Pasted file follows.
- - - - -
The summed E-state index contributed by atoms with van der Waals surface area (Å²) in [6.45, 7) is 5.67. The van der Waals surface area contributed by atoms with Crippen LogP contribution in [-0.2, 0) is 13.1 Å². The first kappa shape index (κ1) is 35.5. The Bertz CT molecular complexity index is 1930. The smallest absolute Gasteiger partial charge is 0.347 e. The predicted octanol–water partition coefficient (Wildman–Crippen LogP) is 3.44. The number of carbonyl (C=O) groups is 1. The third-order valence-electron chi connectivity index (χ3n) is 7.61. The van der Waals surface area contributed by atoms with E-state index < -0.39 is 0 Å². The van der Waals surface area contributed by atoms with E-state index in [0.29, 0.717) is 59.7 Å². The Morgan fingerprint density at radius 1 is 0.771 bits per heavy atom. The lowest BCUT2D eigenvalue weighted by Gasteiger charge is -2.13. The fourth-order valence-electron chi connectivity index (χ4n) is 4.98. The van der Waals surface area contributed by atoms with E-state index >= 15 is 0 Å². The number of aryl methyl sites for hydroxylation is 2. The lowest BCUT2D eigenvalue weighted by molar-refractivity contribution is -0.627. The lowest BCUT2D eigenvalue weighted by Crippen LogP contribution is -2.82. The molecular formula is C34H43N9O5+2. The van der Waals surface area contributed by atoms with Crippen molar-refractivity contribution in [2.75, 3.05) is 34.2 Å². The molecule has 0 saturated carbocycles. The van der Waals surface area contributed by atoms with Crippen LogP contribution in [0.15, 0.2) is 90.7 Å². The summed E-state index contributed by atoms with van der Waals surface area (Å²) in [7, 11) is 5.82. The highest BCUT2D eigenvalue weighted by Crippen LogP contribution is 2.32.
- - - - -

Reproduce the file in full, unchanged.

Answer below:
The summed E-state index contributed by atoms with van der Waals surface area (Å²) in [6.45, 7) is 5.67. The van der Waals surface area contributed by atoms with Crippen LogP contribution in [-0.2, 0) is 13.1 Å². The first kappa shape index (κ1) is 35.5. The Bertz CT molecular complexity index is 1930. The smallest absolute Gasteiger partial charge is 0.347 e. The predicted octanol–water partition coefficient (Wildman–Crippen LogP) is 3.44. The number of carbonyl (C=O) groups is 1. The third-order valence-electron chi connectivity index (χ3n) is 7.61. The van der Waals surface area contributed by atoms with E-state index < -0.39 is 0 Å². The van der Waals surface area contributed by atoms with E-state index in [0.29, 0.717) is 59.7 Å². The Morgan fingerprint density at radius 1 is 0.771 bits per heavy atom. The lowest BCUT2D eigenvalue weighted by Gasteiger charge is -2.13. The fourth-order valence-electron chi connectivity index (χ4n) is 4.98. The van der Waals surface area contributed by atoms with E-state index >= 15 is 0 Å². The number of aryl methyl sites for hydroxylation is 2. The lowest BCUT2D eigenvalue weighted by molar-refractivity contribution is -0.627. The lowest BCUT2D eigenvalue weighted by Crippen LogP contribution is -2.82. The molecular formula is C34H43N9O5+2. The van der Waals surface area contributed by atoms with Crippen molar-refractivity contribution in [2.75, 3.05) is 34.2 Å². The molecule has 0 saturated carbocycles. The van der Waals surface area contributed by atoms with Crippen LogP contribution in [0.15, 0.2) is 90.7 Å². The summed E-state index contributed by atoms with van der Waals surface area (Å²) in [7, 11) is 5.82. The highest BCUT2D eigenvalue weighted by Crippen LogP contribution is 2.32.